How to Respond to Rent Relief Requests

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Maggie Collister

How to Respond to Rent Relief Requests

In this time of disruption, many landlords are finding themselves in the difficult position of fielding tenant relief requests.  Whether you deal with small mom and pop businesses or national corporate tenants, government mandated closures and a drop in sales volume due to social distancing have a number of businesses trying to prepare for an unpredictable future.  As a landlord, you’re also exposed to the uncertainty of today’s economic environment – so how do you accommodate tenants with good history who are looking for short term relief on expenses?

Determine Who Truly Needs The Help

It is important to remember that tenants are Landlord’s business partners, not adversaries. In an attempt to apply the golden rule, it’s important to determine who truly needs assistance and who is simply trying to take advantage of the current situation.  We had the opportunity to attend retail leasing powerhouse Beth Azor’s recent webinar regarding Tenant Rent Relief and were provided with a very thorough RENT ASSESSMENT APPLICATION which we are proud to share with our valued clients.
By using a rent assessment application like the one provided or tailored to your custom needs, you can identify which tenants have reached out to other assistance programs in your state and gather important financial documentation to help determine what level of relief, if any, can be granted.  It’s suggested to hold strong to the following guidelines:
  • Tenant MUST NOT be in default
  • Assess whether or not Tenant is doing their best to find creative ways to stay open/maintain sales
  • Smaller businesses should take priority for relief over national tenants
  • Franchisee’s should contact their Franchisor for assistance before requesting relief from Landlord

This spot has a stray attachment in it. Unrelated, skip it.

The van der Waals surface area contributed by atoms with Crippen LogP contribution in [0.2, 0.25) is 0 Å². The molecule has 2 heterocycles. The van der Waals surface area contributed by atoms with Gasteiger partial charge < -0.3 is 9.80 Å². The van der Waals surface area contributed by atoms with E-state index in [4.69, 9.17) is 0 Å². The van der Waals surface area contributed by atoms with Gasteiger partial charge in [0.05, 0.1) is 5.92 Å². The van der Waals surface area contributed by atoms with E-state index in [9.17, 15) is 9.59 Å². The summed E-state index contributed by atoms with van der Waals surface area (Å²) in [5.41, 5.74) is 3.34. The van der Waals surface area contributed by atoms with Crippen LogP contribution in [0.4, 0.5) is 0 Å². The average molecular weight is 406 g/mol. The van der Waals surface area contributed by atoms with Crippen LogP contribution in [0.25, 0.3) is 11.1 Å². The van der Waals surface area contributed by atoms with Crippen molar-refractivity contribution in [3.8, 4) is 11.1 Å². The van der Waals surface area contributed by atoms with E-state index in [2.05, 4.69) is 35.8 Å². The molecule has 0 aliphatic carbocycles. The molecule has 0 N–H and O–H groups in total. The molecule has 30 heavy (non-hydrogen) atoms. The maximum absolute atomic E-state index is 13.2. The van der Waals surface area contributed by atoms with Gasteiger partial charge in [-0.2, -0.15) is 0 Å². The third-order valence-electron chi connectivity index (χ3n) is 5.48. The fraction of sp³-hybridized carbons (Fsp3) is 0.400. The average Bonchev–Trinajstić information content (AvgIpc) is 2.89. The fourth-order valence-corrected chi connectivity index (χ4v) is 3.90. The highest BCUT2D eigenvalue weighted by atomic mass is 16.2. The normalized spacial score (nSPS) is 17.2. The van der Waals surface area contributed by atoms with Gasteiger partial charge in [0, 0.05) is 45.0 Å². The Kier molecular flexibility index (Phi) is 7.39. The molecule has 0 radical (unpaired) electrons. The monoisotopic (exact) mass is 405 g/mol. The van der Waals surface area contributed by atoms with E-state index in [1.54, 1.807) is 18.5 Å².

What Does Relief Look Like And How Long Does It Last?

The COVID-19 situation is changing almost hourly, so it’s important for a Landlord to be gracious and sensitive while protecting themselves at the same time.  Many management companies and Landlords are delaying the delivery of April’s rent statements if they primarily manage small businesses to monitor how this situation is evolving each day:
  • Keep discussions of relief limited to April of 2020 only for the time being:  Some Tenants are asking for 90 days of rent abatement – we suggest sticking to 30 days, possibly 60 days at most, until owners know more
  • Negotiate in terms of rent DEFERRAL and NOT WAIVING RENT altogether:  There are a number of ways you can work out rent deferral with a Tenant – one idea would be to defer rent for April 2020 to the last six month’s of the Tenant’s lease (i.e. if monthly rent is $6,000 Tenant pays an additional $1,000/month for last 6 months of their lease term)
  • As a proactive Landlord, can you scale down on maintenance cost for yourself or your Tenant?:  If you have retail/restaurant tenants who have been forced to close, can you scale back or eliminate trash service for the month? Limit landscaping or suspend HVAC or other maintenance contracts while the Premises is not in use?  Evaluating these items could help with a cost freeze for both you and your tenants.

Be Proactive And Keep Records

It’s likely we’ll see new language added in many leases to address a pandemic situation such as COVID-19 once the dust settles.  For now, there are ways to assist your tenants, and therefore your investment, as we all navigate the months ahead:
  • Document ALL relief/adjustments in writing with a confidentiality clause
  • Inquire with your lender and attorney if a security deposit can be used in place of April rent, with Tenant to repay deposit over time in the future
  • Inquire with your lender if you can move your existing note on the property to an interest only loan
  • If a rent relief application comes in from a Tenant, try and respond within 24 hours to avoid multiple vacancies
We are optimistic that many of our local businesses will be able to re-open sooner than later, but having an action plan in place for mitigating risk can help you get through this economic pause while maintaining a positive working relationship with your tenants.  Keeping an open mind, being proactive, encouraging creativity with your tenants (which could include additional signage to let passers by know they are open) are all ways to approach the coming weeks with flexibility and thoughtfulness.  Sterling CRE Advisors is here if you have questions regarding your existing asset(s) – please reach out to one of our advisors with questions, concerns, or comments.  We wish you and your family health and safety as we move into the spring season.


Matt Mellott
Matt Mellott, CCIM/SIOR

How to Respond to Rent Relief Requests